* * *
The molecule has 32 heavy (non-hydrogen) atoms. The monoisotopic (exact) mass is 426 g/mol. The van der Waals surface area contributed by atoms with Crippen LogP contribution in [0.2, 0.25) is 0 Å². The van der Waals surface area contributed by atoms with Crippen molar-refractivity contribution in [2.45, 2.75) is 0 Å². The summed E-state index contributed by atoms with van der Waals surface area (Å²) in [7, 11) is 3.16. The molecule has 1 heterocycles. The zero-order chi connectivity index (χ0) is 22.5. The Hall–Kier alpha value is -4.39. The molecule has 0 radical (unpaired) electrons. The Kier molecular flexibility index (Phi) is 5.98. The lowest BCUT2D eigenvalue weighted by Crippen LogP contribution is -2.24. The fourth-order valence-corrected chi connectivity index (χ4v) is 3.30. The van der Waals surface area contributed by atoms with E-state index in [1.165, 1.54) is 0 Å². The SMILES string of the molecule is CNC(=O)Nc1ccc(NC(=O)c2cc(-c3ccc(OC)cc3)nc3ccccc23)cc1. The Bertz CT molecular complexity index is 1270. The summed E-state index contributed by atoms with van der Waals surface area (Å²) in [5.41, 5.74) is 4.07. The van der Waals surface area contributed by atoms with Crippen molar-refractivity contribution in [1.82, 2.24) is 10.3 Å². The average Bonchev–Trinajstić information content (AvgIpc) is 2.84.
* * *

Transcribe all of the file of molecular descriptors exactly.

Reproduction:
The molecule has 32 heavy (non-hydrogen) atoms. The monoisotopic (exact) mass is 426 g/mol. The van der Waals surface area contributed by atoms with Crippen LogP contribution in [0.2, 0.25) is 0 Å². The van der Waals surface area contributed by atoms with Crippen molar-refractivity contribution in [2.45, 2.75) is 0 Å². The summed E-state index contributed by atoms with van der Waals surface area (Å²) in [7, 11) is 3.16. The molecule has 1 heterocycles. The zero-order chi connectivity index (χ0) is 22.5. The Hall–Kier alpha value is -4.39. The molecule has 0 radical (unpaired) electrons. The Kier molecular flexibility index (Phi) is 5.98. The lowest BCUT2D eigenvalue weighted by Crippen LogP contribution is -2.24. The fourth-order valence-corrected chi connectivity index (χ4v) is 3.30. The van der Waals surface area contributed by atoms with E-state index in [1.165, 1.54) is 0 Å². The SMILES string of the molecule is CNC(=O)Nc1ccc(NC(=O)c2cc(-c3ccc(OC)cc3)nc3ccccc23)cc1. The Bertz CT molecular complexity index is 1270. The summed E-state index contributed by atoms with van der Waals surface area (Å²) in [5.41, 5.74) is 4.07. The van der Waals surface area contributed by atoms with Crippen molar-refractivity contribution in [1.82, 2.24) is 10.3 Å². The average Bonchev–Trinajstić information content (AvgIpc) is 2.84.